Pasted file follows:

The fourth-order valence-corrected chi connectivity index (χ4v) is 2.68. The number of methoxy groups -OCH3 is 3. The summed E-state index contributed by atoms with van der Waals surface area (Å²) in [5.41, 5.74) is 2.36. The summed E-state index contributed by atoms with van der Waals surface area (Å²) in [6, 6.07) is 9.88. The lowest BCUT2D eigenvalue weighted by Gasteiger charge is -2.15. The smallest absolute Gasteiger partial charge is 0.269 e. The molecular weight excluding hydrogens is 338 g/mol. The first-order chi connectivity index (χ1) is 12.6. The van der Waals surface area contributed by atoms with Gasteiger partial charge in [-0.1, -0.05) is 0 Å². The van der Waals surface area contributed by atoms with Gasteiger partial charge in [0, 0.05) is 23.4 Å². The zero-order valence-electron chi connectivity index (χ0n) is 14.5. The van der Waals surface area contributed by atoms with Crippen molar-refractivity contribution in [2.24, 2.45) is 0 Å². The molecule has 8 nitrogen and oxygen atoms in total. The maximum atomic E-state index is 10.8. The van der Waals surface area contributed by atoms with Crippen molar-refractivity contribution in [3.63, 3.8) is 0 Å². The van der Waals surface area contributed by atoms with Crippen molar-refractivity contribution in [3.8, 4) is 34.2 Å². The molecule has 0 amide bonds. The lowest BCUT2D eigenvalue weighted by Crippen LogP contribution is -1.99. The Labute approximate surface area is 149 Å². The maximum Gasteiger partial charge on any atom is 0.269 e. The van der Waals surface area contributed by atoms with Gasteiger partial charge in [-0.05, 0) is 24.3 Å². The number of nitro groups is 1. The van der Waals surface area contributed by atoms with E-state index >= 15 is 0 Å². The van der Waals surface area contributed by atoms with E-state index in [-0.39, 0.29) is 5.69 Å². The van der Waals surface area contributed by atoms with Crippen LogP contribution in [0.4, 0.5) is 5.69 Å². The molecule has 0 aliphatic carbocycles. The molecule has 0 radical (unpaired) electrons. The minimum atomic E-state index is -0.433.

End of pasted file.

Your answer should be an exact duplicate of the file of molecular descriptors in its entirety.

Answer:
The fourth-order valence-corrected chi connectivity index (χ4v) is 2.68. The number of methoxy groups -OCH3 is 3. The summed E-state index contributed by atoms with van der Waals surface area (Å²) in [5.41, 5.74) is 2.36. The summed E-state index contributed by atoms with van der Waals surface area (Å²) in [6, 6.07) is 9.88. The lowest BCUT2D eigenvalue weighted by Gasteiger charge is -2.15. The smallest absolute Gasteiger partial charge is 0.269 e. The molecular weight excluding hydrogens is 338 g/mol. The first-order chi connectivity index (χ1) is 12.6. The van der Waals surface area contributed by atoms with Gasteiger partial charge in [-0.1, -0.05) is 0 Å². The van der Waals surface area contributed by atoms with Gasteiger partial charge in [0, 0.05) is 23.4 Å². The zero-order valence-electron chi connectivity index (χ0n) is 14.5. The van der Waals surface area contributed by atoms with Crippen molar-refractivity contribution in [2.24, 2.45) is 0 Å². The molecule has 8 nitrogen and oxygen atoms in total. The maximum atomic E-state index is 10.8. The van der Waals surface area contributed by atoms with Crippen molar-refractivity contribution in [3.63, 3.8) is 0 Å². The van der Waals surface area contributed by atoms with Crippen molar-refractivity contribution in [3.8, 4) is 34.2 Å². The molecule has 0 amide bonds. The lowest BCUT2D eigenvalue weighted by Crippen LogP contribution is -1.99. The Labute approximate surface area is 149 Å². The maximum Gasteiger partial charge on any atom is 0.269 e. The van der Waals surface area contributed by atoms with Gasteiger partial charge in [-0.05, 0) is 24.3 Å². The number of nitro groups is 1. The van der Waals surface area contributed by atoms with E-state index >= 15 is 0 Å². The van der Waals surface area contributed by atoms with E-state index in [-0.39, 0.29) is 5.69 Å². The van der Waals surface area contributed by atoms with Crippen LogP contribution in [0.4, 0.5) is 5.69 Å². The molecule has 0 aliphatic carbocycles. The molecule has 0 radical (unpaired) electrons. The minimum atomic E-state index is -0.433.